Endorsements: I am endorsed by thousands of residents of the First Assembly District. This election is all about a new direction and working as an advocate for the people. I currently have no association or group endorsements.

Membership in civic, professional or other organization: Redwood Empire Endurance Riders; Trails Trust of Humboldt Bay; American Endurance Riders Conference; Humboldt Republican Women Federated

Previous government service: None

Why are you running?

The California that I inherited from my parents is no longer available for my children. I am running to do all I can to restore California so that my children can work, live and raise their family. California is on the verge of becoming ungovernable. Uncompetitive districts, coupled with term limits, have created a political environment that caters to the special interest. Our elected leaders, some who have held a pubic office their entire lives, don’t know how the real world works. As a citizen-candidate and small business owner, I know what it takes to get things done in the real world. More importantly, I share the sentiment of the ninety-plus percent of Californians who feel that government does not represent them or is leading California down the wrong path.

What sets you apart from your opponents?

I have worked in the private sector my whole life. I know the impact of state and local government in my life and my business as well as all the businesses I am in contact with. I know how to develop budgets and work within them. I know how to solve problems and make tough decisions. I also come from a philosophy to work towards win-win solutions. My strength is the ability to bring diverse interests together, find common ground and develop common sense solutions. I know that I work for and advocate for the people of the first district, not the special interests in Sacramento.

If elected, what would be your top three priorities in office?

1. Partner with the private sector to create jobs. The private sector has the know-how to create and expand jobs in California. Government needs to get out of the way of the private sector and do everything it can to promote job growth.

2. Taxpayer Accountability Act. I will work to put in place a taxpayer accountability act that will look into many of the state programs in existence to see if they are failing or achieving their desired goals. In harsh economic times we need to start prioritizing state spending.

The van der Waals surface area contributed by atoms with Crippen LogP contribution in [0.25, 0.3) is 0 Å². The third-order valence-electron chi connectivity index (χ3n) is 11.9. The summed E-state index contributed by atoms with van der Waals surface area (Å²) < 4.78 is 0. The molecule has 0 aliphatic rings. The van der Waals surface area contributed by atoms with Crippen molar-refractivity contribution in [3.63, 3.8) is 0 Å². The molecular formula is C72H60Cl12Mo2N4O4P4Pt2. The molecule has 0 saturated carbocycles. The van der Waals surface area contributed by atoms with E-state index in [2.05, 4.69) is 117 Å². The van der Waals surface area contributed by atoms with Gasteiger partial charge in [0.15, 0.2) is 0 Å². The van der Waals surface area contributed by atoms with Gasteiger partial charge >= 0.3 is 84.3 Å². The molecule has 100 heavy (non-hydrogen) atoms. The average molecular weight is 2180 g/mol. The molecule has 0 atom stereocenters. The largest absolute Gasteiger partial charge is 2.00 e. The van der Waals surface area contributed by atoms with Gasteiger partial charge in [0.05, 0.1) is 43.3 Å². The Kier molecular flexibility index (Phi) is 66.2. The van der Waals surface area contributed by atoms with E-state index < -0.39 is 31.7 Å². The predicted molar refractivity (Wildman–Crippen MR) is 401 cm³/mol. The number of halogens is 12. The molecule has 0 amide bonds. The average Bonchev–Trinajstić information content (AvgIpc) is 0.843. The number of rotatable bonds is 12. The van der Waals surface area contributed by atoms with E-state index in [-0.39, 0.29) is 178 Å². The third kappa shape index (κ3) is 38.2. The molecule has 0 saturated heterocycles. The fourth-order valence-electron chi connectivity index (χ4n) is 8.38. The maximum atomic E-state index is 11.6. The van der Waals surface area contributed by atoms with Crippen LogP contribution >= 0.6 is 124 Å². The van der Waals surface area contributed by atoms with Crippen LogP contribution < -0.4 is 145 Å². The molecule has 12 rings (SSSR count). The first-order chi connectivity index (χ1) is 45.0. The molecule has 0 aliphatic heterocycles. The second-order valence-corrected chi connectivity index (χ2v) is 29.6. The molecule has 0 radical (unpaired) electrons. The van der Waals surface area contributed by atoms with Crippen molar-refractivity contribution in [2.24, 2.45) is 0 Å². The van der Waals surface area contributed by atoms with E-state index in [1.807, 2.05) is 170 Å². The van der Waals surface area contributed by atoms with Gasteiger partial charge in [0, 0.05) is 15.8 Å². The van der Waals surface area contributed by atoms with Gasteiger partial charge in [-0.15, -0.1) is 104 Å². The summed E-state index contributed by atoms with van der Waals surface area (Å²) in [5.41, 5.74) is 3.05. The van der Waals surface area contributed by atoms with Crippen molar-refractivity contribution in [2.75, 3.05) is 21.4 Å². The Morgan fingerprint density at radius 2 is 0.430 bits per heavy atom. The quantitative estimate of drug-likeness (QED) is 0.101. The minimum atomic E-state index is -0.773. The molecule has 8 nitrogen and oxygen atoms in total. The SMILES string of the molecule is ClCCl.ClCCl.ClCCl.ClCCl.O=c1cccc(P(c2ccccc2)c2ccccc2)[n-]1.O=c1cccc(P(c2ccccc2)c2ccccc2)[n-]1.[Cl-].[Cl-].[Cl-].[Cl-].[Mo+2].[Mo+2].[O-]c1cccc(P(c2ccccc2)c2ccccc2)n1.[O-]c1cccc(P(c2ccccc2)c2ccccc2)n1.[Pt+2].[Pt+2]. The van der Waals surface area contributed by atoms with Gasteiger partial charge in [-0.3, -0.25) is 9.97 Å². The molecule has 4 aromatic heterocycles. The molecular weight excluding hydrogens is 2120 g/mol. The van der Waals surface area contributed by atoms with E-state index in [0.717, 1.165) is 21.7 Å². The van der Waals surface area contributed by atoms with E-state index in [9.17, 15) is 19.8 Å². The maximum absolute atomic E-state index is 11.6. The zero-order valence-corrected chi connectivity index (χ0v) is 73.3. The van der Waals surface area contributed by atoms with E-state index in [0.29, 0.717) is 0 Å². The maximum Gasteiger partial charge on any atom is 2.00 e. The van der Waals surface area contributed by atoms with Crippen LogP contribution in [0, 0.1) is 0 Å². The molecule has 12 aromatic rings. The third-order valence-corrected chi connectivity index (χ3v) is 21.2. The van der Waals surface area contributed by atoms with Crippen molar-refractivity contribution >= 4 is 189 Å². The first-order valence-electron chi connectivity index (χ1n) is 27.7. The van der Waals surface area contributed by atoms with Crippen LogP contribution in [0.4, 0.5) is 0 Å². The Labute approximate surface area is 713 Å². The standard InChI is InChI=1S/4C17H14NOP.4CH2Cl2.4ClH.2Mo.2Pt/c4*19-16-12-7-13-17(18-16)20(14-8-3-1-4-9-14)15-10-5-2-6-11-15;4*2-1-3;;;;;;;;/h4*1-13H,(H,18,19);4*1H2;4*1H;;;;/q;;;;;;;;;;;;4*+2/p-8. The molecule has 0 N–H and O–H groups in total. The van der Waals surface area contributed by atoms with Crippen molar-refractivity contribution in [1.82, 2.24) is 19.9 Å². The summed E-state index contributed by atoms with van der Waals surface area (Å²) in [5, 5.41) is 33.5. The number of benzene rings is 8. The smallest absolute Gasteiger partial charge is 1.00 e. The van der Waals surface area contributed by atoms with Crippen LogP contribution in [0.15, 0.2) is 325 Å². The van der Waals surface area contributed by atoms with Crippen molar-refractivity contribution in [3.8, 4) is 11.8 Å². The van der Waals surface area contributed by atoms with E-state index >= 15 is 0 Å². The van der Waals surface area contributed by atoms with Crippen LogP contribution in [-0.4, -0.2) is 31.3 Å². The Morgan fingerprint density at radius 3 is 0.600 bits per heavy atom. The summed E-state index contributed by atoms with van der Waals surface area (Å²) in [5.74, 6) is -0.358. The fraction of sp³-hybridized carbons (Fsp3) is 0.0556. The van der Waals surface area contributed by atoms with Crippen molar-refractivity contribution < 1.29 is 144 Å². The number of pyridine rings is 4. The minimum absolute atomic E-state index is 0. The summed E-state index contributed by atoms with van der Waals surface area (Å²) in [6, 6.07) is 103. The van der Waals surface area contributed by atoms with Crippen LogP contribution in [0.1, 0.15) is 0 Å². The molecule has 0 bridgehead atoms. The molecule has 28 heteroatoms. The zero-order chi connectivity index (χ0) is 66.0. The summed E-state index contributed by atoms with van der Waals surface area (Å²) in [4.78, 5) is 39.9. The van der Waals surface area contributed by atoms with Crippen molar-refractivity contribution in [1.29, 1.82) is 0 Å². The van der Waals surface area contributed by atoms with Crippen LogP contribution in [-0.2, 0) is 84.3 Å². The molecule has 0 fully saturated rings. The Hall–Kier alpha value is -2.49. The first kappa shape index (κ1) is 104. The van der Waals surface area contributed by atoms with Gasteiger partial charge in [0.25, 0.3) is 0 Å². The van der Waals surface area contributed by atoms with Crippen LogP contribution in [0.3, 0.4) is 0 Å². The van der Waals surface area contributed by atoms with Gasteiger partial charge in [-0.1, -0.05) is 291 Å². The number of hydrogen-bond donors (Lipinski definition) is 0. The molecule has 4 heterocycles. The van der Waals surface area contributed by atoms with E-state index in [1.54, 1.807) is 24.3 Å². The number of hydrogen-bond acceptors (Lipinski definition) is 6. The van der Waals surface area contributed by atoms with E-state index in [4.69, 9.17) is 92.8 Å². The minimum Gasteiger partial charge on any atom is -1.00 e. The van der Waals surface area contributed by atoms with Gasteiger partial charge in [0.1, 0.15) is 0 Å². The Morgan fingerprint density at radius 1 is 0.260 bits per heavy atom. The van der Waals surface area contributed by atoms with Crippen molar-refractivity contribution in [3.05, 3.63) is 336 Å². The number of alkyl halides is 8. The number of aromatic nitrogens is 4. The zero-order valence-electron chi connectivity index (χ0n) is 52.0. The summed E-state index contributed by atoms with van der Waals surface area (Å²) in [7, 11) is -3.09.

3. Education Finance Reform. California has one of the worst graduation rates in the country and is below the national average. We need to change the way school districts are funded and how they allocate their funding to address their needs. We cannot continue to take a “shotgun” approach to school finance since not all school districts are the same or have the same needs or deficiencies. We need to give local school districts more flexibility at addressing their needs without strings attached at the state level.

What would you do to strengthen the economy in your district?

1. Work with the timber industry to promote the most sustainable timber products from region and state.

2. Suspend/repeal AB-32 (cap and trade) and MLPA (Marine Life Protection Act).

3. Suspend the minimum franchise tax for two years to help small businesses.

4. Revamp Workers Compensation Insurance so that it is more proactive and affordable for small businesses.

5. Restore funding in the Williamson Act.

What would you do to improve the quality of life in your district?

1. Create an environment for private sector employment

2. Preserve open space

3. Restore a world class K-12 education

4. Rebuild the infrastructure

The public approval rating for the Legislature has sunk to record lows. Why do you think this is happening – and what would you do to turn it around?

Public perception of the Legislature is at record lows because the people don’t feel the Legislature is responding to the needs that really matter to Californians. Unemployed Californians are looking for jobs not the next law requiring helmets for children on ski slopes. Businesses are looking for the freedom to run their businesses and grow and, in doing so, spur the economy not more barriers to navigate a poor economic climate.

It is time to work in the best interest of the people, not the party, not the lobbyists, not the special interest groups, not the bureaucrats and not for their own benefit. It is time to do the hard work of setting an agenda to restore this great state.

California must be competitive again. The Legislature must create a new environment of partnership with property owners, businesses, and municipalities. It must reduce the size and scope state government. It must lead the way to be innovative for tomorrow’s economy while rebuilding the infrastructure we have abandoned for the past 50 years.

The framework for this is new direction is common sense, community-based solutions and independent leadership grounded in free market principles, fiscal responsibility and limits on government.